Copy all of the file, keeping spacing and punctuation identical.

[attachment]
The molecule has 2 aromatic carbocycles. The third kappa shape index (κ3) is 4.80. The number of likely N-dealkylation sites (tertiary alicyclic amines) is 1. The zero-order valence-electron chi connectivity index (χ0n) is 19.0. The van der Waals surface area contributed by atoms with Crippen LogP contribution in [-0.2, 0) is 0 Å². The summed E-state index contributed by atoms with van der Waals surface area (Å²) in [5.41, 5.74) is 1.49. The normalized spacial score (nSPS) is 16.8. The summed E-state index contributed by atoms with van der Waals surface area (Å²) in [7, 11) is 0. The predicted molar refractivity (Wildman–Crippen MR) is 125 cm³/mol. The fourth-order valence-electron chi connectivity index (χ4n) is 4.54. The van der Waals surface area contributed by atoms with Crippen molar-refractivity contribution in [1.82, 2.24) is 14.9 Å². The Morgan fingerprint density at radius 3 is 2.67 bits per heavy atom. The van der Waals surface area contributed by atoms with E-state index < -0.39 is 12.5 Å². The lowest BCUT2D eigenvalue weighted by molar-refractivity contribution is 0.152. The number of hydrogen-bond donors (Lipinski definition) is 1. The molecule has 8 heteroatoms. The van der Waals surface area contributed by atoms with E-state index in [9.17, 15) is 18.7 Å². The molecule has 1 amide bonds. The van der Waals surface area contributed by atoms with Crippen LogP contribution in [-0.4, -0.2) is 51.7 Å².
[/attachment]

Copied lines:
The molecule has 2 aromatic carbocycles. The third kappa shape index (κ3) is 4.80. The number of likely N-dealkylation sites (tertiary alicyclic amines) is 1. The zero-order valence-electron chi connectivity index (χ0n) is 19.0. The van der Waals surface area contributed by atoms with Crippen LogP contribution in [-0.2, 0) is 0 Å². The summed E-state index contributed by atoms with van der Waals surface area (Å²) in [5.41, 5.74) is 1.49. The normalized spacial score (nSPS) is 16.8. The summed E-state index contributed by atoms with van der Waals surface area (Å²) in [7, 11) is 0. The predicted molar refractivity (Wildman–Crippen MR) is 125 cm³/mol. The fourth-order valence-electron chi connectivity index (χ4n) is 4.54. The van der Waals surface area contributed by atoms with Crippen molar-refractivity contribution in [1.82, 2.24) is 14.9 Å². The Morgan fingerprint density at radius 3 is 2.67 bits per heavy atom. The van der Waals surface area contributed by atoms with E-state index < -0.39 is 12.5 Å². The lowest BCUT2D eigenvalue weighted by molar-refractivity contribution is 0.152. The number of hydrogen-bond donors (Lipinski definition) is 1. The molecule has 8 heteroatoms. The van der Waals surface area contributed by atoms with E-state index in [9.17, 15) is 18.7 Å². The molecule has 1 amide bonds. The van der Waals surface area contributed by atoms with Crippen LogP contribution in [-0.4, -0.2) is 51.7 Å².